FTC Charges Warner Chilcott With Product Hopping

FTC Charges Warner Chilcott With Product Hopping

November 28th, 2012 // 5:08 pm @


In its latest bid to level the playing field for generic drugs, the US Federal Trade Commission has filed a supportive brief in a lawsuit charging Warner Chilcott with concocting various schemes to thwart generic competition for its Doyrx acne pill. The lawsuit was filed last July by Mylan Laboratories, which claims the tactics were anticompetitive and cost consumers and taxpayers hundreds of millions of dollars.

At issue is a concept called product switching or product hopping in which a brand-name drugmaker makes modest reformulations that purportedly offer little or no therapeutic advantages, but cause generic drugmakers to reformulate their own aspiring copycat versions. Such tactics can delay generic entries into the marketplace and, as a result, forestall competition that, presumably, would offer lower prices to consumers and government programs.

And this is what Mylan accuses Warner Chilcott of doing several times over the past few years. To keep generic competition at bay, Warner Chilcott (WCRX) allegedly converted the market from Doryx capsules to tablets; released a study for administering Doryx with applesauce and sought a labeling change to require generic rivals to develop tablets that could be sprinkled over applesauce; and added scores, or lines, on Doryx tablets so patients would presumably find it easier to divide a tablet into thirds, court documents state (here is the lawsuit).

With each move, Warner Chilcott succeeded in delaying competition and Mylan (MYL) cites internal documents that describe at least one of these moves as part of an “anti-generic strategy.” And in doing so, Mylan charges that Warner Chilcott successfully maintained a monopoly, an argument with which the FTC agreed in its amicus, or friend-of-the-court brief filed in federal court yesterday.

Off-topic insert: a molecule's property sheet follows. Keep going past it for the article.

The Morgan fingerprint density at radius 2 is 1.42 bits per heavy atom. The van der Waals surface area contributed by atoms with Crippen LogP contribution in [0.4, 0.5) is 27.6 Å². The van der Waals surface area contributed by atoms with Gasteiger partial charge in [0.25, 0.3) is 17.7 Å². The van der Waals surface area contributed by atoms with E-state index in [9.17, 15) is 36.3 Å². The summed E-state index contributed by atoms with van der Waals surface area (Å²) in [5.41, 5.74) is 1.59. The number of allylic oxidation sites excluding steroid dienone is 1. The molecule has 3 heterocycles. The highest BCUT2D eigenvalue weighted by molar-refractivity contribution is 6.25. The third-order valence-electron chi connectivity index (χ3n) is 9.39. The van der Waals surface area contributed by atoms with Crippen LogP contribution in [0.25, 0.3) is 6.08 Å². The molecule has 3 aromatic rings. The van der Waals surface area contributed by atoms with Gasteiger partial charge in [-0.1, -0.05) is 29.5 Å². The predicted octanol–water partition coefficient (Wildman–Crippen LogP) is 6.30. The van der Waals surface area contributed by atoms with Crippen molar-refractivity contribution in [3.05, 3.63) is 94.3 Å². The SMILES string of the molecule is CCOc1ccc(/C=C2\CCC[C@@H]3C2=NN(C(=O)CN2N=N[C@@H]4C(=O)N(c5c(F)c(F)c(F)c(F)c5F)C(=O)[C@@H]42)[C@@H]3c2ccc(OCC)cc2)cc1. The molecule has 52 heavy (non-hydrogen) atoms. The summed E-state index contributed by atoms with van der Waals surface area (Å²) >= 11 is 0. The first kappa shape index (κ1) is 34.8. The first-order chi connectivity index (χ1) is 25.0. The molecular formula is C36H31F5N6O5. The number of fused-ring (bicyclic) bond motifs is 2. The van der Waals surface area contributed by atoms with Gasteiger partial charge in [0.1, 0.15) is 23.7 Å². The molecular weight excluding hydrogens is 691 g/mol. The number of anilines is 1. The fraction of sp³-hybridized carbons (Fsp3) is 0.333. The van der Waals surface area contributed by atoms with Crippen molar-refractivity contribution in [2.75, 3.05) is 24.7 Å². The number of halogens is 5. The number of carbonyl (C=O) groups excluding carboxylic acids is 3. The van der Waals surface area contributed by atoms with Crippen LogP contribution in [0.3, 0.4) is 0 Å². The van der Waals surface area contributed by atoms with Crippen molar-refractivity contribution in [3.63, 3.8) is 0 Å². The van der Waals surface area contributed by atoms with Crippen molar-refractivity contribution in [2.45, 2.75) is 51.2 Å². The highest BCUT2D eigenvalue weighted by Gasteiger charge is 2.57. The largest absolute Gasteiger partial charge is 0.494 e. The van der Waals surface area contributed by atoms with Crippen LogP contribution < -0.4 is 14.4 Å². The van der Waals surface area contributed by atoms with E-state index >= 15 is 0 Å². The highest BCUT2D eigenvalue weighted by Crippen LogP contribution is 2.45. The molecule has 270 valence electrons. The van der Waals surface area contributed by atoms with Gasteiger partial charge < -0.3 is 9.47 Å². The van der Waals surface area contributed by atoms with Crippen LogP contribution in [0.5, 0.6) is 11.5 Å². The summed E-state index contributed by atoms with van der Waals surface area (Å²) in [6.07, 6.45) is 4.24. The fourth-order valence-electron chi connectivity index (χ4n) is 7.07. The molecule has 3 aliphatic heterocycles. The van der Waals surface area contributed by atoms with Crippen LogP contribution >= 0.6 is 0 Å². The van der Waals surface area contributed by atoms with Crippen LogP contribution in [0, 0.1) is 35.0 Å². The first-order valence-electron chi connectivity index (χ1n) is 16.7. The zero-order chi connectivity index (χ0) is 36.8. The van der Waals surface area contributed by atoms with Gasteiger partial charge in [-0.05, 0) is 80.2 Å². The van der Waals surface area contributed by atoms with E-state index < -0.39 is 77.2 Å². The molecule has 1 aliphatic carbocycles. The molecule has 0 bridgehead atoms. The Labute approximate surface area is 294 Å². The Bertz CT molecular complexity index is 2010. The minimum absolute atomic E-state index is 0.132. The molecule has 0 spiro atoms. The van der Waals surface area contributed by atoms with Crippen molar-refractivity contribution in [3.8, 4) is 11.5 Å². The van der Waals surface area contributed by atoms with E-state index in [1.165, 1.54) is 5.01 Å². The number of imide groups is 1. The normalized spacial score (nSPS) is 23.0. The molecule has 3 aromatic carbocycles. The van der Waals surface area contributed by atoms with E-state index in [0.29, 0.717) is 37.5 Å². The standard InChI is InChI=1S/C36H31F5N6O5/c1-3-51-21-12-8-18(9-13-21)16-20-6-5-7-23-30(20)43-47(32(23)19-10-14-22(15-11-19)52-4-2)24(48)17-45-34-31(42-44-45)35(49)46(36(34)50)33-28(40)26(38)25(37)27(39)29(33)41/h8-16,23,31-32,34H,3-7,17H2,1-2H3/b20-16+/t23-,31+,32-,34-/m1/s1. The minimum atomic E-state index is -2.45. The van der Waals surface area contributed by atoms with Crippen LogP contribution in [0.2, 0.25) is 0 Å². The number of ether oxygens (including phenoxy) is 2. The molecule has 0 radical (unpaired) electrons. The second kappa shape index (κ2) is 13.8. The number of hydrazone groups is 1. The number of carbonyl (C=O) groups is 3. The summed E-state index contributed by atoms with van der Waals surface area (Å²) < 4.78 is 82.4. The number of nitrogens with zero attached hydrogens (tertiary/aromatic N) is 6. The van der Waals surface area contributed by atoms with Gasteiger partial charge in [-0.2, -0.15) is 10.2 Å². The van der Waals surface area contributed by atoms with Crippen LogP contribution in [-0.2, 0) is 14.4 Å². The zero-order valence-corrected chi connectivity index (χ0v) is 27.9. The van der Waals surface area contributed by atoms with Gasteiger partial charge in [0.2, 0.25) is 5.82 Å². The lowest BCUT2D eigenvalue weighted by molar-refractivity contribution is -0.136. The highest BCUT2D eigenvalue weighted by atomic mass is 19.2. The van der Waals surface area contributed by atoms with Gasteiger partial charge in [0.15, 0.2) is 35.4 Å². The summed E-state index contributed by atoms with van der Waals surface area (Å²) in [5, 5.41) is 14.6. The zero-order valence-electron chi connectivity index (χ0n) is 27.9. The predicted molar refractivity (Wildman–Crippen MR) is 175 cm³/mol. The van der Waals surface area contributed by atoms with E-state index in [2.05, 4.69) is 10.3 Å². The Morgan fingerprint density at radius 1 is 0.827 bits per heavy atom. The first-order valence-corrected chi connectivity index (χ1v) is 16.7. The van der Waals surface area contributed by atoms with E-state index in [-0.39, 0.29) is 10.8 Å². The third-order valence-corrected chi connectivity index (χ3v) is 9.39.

“Product-switching, or product-hopping, can be an effective way to game the regulatory structure that governs the approval and sale of generic drugs, thereby frustrating the efforts of federal and state policymakers to facilitate price competition in pharmaceutical markets,” the FTC writes in its brief. “A brand company can interfere with the mechanism by which generic drugs compete by making modest non-therapeutic changes to its product, and effectively prevent generic competition, not because the reformulated product is preferred by consumers, but simply because it is different” (here is the brief).

This is not the first time that a federal agency has looked askance at Warner Chilcott and its tactics. Last year, the drugmaker filed a citizen petition with the FDA in hopes the agency would force generic rivals to rework their own forthcoming versions of copycat Doryx pills with additional scores, which would delay approval of the rival products. The FDA, however, denied the gambit (back story).

Warner Chilcott had argued unsuccessfully to the FDA that doctors might write a prescription for Doryx and instruct patients to divide its 150mg tablet into thirds, but patients would find it difficult to obtain the correct dose from a tablet with one score. In short, this was a matter of potential patient error. But the FDA disagreed and also noted that the drugmaker planned to simultaneously sell both versions of its own Doryx tablet – single and dual-scored. This also held the potential for causing consumer confusion.

Although reformulating a brand-name product is not a new idea, as the FTC notes in its brief, the use of additional scoring drew attention, because the effort was considered somewhat novel (back story). Warner Chilcott allegedly displayed a similar level of chutzpah when during the episode involving the applesauce study, according to court documents.

In 2002, Warner Chilcott completed studies in which Doryx 75mg and 100mg capsules were broken into pieces and sprinkled over applesauce, and then sought a labeling change the following year. However, Warner Chilcott did not release the studies until 2006, by which time a switch had been made to 75mg and 100mg tablets. Another labeling change was sought and approved, forcing Mylan to again go back to the proverbial drawing board.

“Every day consumers pay millions out of their pocket books because of the schemes by branded firms to delay generic entry,” says David Balto, a former policy director in the Bureau of Competition at the FTC, who has written about product switching (read here). “Product hopping keeps low cost geneerics off the market and the FTC’s actions sends a signal that these practices will get tough scrutiny by the cops and the antitrust courts”

We asked Warner Chilcott for comment and will update you accordingly. Meanwhile, we should note that a federal judge last spring upheld the validity of the patent for the 150mg dose, but also ruled that versions by Mylan and Impax Pharmaceuticals did not infringe on the patent (see this).

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